for (k_resp in 1:K)
print(sprintf("(%d, %d, %d) theta=%5.3f hat-theta=%5.3f",
j, k_ref, k_resp, theta[j, k_ref, k_resp],
mean(fit_ss\$theta[, j, k_ref, k_resp])), quote=FALSE);
``````

People asked me about licensing, so I’m releasing this code like the rest of Stan under the BSD 3-clause license with copyright holder being Columbia University in the City of New York.

2 Likes

Hi Bob,
Thank you a lot for this new implementation. Does it have specific advantages over the one in the manual?

If anyone is interested in another one, here is one which I built with the help of @Bob_Carpenter in another Discourse thread based on the example in the manual. Some features:

• Gold labels for some or all units possible
• Unbalanced data (“long” format): not every unit has to coded by each coder
• Independent samples with different category prevalences
• Imputed labels in generated quantities

The model requires initialization similar to Bob’s model above.

Any feedback is of course welcome.

``````data {
int<lower=2> K; // number of categories
int<lower=1> J; // number of coders
vector<lower=0>[K] beta[J, K]; // dirichlet prior on probability that coder j assigns category k to coding unit i
int<lower=1> I; // number of coding units
int<lower=1> N; // number of codings
int<lower=1> S; // number of independent samples
int<lower=1,upper=K> y[N]; // codings
int<lower=1,upper=I> ii[N]; // index coding units in data
int<lower=1,upper=J> jj[N]; // index coder in data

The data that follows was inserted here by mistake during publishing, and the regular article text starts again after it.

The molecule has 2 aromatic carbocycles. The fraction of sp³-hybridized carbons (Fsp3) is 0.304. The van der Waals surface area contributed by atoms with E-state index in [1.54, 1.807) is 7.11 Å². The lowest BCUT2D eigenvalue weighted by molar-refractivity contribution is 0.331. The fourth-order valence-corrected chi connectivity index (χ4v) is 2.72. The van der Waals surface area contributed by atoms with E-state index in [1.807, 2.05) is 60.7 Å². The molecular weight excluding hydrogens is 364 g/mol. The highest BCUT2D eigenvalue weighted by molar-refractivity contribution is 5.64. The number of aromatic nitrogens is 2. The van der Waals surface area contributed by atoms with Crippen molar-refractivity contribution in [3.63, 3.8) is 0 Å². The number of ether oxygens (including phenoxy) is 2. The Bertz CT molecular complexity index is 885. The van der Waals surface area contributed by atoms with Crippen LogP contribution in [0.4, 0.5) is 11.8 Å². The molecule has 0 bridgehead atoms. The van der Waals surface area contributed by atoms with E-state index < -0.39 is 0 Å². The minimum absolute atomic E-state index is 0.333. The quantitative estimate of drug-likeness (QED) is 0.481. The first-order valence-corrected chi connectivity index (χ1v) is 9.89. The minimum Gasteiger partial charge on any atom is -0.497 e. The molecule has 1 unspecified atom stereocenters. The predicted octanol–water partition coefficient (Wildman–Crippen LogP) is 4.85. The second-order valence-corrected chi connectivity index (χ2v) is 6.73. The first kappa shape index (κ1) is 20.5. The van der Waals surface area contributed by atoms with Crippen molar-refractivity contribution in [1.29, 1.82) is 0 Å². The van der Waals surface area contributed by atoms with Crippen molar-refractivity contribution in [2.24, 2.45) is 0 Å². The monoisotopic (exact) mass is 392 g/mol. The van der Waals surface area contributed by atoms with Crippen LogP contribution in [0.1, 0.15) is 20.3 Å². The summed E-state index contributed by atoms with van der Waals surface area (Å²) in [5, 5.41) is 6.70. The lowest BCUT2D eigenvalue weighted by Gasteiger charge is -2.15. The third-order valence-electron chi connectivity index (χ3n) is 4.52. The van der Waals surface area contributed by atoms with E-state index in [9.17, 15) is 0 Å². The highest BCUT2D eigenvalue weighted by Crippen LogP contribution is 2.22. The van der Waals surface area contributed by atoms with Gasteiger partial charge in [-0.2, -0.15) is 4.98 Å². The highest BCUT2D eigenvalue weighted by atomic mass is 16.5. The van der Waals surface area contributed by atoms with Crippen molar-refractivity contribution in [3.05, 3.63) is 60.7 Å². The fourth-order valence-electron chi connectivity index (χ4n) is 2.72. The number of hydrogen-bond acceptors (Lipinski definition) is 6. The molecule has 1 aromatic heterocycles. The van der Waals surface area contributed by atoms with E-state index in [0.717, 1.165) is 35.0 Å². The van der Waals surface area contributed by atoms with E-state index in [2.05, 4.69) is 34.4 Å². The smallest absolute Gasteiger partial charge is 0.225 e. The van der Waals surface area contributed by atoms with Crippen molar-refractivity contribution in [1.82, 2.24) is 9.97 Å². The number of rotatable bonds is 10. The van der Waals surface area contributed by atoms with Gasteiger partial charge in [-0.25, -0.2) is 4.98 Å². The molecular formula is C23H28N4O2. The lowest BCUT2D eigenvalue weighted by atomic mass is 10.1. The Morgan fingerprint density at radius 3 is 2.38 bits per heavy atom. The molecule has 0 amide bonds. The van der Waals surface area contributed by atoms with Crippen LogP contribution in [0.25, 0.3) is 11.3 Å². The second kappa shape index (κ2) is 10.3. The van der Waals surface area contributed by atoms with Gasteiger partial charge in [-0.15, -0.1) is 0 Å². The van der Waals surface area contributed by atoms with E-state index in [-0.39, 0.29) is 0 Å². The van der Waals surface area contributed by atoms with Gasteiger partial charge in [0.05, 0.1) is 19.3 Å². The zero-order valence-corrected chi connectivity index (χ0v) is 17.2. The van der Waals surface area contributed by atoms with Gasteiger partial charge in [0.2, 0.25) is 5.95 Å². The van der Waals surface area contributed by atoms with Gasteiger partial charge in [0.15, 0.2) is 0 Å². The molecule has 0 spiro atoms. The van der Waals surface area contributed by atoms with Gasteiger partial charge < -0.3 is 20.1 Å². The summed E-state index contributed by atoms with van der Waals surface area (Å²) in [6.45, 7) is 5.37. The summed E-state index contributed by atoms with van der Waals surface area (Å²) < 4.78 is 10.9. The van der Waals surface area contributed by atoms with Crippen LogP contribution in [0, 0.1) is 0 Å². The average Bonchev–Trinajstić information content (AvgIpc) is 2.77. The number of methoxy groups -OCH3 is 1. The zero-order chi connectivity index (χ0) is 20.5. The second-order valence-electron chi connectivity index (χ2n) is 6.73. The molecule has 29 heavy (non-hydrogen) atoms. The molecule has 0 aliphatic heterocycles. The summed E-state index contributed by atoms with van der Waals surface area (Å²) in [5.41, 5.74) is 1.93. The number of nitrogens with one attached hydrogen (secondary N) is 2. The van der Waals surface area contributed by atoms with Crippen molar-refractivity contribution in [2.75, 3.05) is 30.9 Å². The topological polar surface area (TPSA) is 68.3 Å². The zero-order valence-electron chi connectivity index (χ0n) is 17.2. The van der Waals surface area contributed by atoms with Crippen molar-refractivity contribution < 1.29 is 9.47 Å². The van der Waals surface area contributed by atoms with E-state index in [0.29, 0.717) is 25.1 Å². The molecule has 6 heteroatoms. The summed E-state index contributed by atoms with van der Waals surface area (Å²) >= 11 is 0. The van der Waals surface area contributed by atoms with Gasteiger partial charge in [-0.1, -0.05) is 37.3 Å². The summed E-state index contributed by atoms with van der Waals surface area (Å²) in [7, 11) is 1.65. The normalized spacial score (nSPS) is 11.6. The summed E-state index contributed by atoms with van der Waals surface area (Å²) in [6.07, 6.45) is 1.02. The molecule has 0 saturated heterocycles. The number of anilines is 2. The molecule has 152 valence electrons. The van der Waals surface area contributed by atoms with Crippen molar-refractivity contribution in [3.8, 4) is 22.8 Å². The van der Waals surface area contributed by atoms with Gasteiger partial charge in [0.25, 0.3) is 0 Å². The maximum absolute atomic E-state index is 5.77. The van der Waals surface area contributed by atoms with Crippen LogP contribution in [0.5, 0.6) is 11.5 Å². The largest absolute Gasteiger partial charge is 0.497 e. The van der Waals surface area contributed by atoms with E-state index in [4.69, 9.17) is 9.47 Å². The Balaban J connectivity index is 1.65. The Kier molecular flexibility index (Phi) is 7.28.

int<lower=1,upper=S> ss[N]; // index sample in data
int<lower=-1,upper=K> y_true[N]; // gold codings per coding; -1 if no gold coding available
// int<lower=-1,upper=K> y_true_I[I]; // gold codings per unit
// int<lower=1,upper=S> sss[I]; // index sample to coding units
vector<lower=0>[K] alpha[S]; // dirichlet prior on category prevalence in studies
}
transformed data {
// super awkward way of aggregating gold codings to unit level
// at least it works and renders another data input unnecessary...
int<lower=1,upper=S> sss[I]; // index sample to coding units
int<lower=-1,upper=K> y_true_I[I]; // gold codings per unit
int<lower=-1,upper=K>any_gold;
matrix<lower=0>[I, S] ss_table = rep_matrix(0, I, S);
matrix<lower=0>[I, K] yt_table = rep_matrix(0, I, K);

for (n in 1:N)
ss_table[ii[n], ss[n]] += 1;
for (i in 1:I)
sss[i] = sort_indices_desc(ss_table[i]);

for (n in 1:N)
if(y_true[n] != -1)
yt_table[ii[n], y_true[n]] += 1;
for (i in 1:I) {
y_true_I[i] = sum(yt_table[i]) == 0 ? -1 : sort_indices_desc(yt_table[i]);
for (k in 1:K)
yt_table[i, k] = yt_table[i, k] == 0 ? 0 : 1;
}

any_gold = max(y_true_I);
}
parameters {
simplex[K] pi[S]; // category prevalence in independent samples (with non-differential error assumption)
simplex[K] theta[J, K]; // misclassification probablilties for each coder (no pooling)
}
transformed parameters {
vector[K] log_q_z[I];
vector[K] log_theta = log(theta);
vector[K] log_pi = log(pi);

for (i in 1:I)
log_q_z[i] = log_pi[sss[i]];
for (n in 1:N)
for (k in 1:K)
log_q_z[ii[n], k] = log_q_z[ii[n], k] + log_theta[jj[n], k, y[n]];
}
model {
for (s in 1:S)
pi[s] ~ dirichlet(alpha[s]);

for (j in 1:J)
for (k in 1:K)
theta[j, k] ~ dirichlet(beta[j, k]);

// no gold codings
if (any_gold == -1) {
for (i in 1:I)
target += log_sum_exp(log_q_z[i]);
} else {
// units without gold coding
for (i in 1:I) {
if (y_true_I[i] == -1) {
target += log_sum_exp(log_q_z[i]);
}
}
// units with gold coding
for (n in 1:N) {
if (y_true[n] != -1) {
y[n] ~ categorical(theta[jj[n], y_true[n]]);
y_true[n] ~ categorical(pi[ss[n]]);
}
}
}
}
generated quantities {
vector[K] softmax_lqz[I]; // probabilities of each k for each coding unit
int y_imp[I];

for (i in 1:I)
softmax_lqz[i] = y_true_I[i] == -1 ? softmax(log_q_z[i, ]) : to_vector(yt_table[i, ]);

for (i in 1:I)
y_imp[i] = categorical_rng(softmax_lqz[i]);
}
``````

I just updated the syntax for the one I had lying around.